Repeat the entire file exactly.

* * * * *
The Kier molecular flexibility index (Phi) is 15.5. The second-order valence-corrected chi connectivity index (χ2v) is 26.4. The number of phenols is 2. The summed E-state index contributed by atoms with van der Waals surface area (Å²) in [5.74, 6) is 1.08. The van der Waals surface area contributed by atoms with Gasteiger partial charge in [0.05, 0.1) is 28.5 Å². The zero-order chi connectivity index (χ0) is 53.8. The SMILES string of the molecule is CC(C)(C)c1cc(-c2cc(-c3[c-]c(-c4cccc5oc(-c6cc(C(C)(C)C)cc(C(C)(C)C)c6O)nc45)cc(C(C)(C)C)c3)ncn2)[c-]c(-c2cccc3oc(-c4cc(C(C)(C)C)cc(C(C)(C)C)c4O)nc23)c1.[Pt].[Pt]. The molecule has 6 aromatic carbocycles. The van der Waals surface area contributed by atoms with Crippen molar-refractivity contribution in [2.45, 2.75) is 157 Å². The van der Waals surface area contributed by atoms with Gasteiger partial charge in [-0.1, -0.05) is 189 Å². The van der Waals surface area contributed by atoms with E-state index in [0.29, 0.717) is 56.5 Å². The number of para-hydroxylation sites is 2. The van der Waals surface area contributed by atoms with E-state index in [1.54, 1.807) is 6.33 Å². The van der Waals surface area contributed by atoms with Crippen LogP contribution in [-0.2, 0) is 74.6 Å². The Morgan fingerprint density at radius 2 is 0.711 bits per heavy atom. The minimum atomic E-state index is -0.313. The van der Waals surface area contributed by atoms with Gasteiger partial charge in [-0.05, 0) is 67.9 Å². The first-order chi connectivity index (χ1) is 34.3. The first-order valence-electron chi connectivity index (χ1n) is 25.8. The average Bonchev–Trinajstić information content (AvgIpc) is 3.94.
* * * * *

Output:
The Kier molecular flexibility index (Phi) is 15.5. The second-order valence-corrected chi connectivity index (χ2v) is 26.4. The number of phenols is 2. The summed E-state index contributed by atoms with van der Waals surface area (Å²) in [5.74, 6) is 1.08. The van der Waals surface area contributed by atoms with Gasteiger partial charge in [0.05, 0.1) is 28.5 Å². The zero-order chi connectivity index (χ0) is 53.8. The SMILES string of the molecule is CC(C)(C)c1cc(-c2cc(-c3[c-]c(-c4cccc5oc(-c6cc(C(C)(C)C)cc(C(C)(C)C)c6O)nc45)cc(C(C)(C)C)c3)ncn2)[c-]c(-c2cccc3oc(-c4cc(C(C)(C)C)cc(C(C)(C)C)c4O)nc23)c1.[Pt].[Pt]. The molecule has 6 aromatic carbocycles. The van der Waals surface area contributed by atoms with Crippen molar-refractivity contribution in [2.45, 2.75) is 157 Å². The van der Waals surface area contributed by atoms with Gasteiger partial charge in [-0.1, -0.05) is 189 Å². The van der Waals surface area contributed by atoms with E-state index in [0.29, 0.717) is 56.5 Å². The number of para-hydroxylation sites is 2. The van der Waals surface area contributed by atoms with E-state index in [1.54, 1.807) is 6.33 Å². The van der Waals surface area contributed by atoms with Crippen LogP contribution in [-0.2, 0) is 74.6 Å². The Morgan fingerprint density at radius 2 is 0.711 bits per heavy atom. The minimum atomic E-state index is -0.313. The van der Waals surface area contributed by atoms with Gasteiger partial charge in [-0.05, 0) is 67.9 Å². The first-order chi connectivity index (χ1) is 34.3. The first-order valence-electron chi connectivity index (χ1n) is 25.8. The average Bonchev–Trinajstić information content (AvgIpc) is 3.94.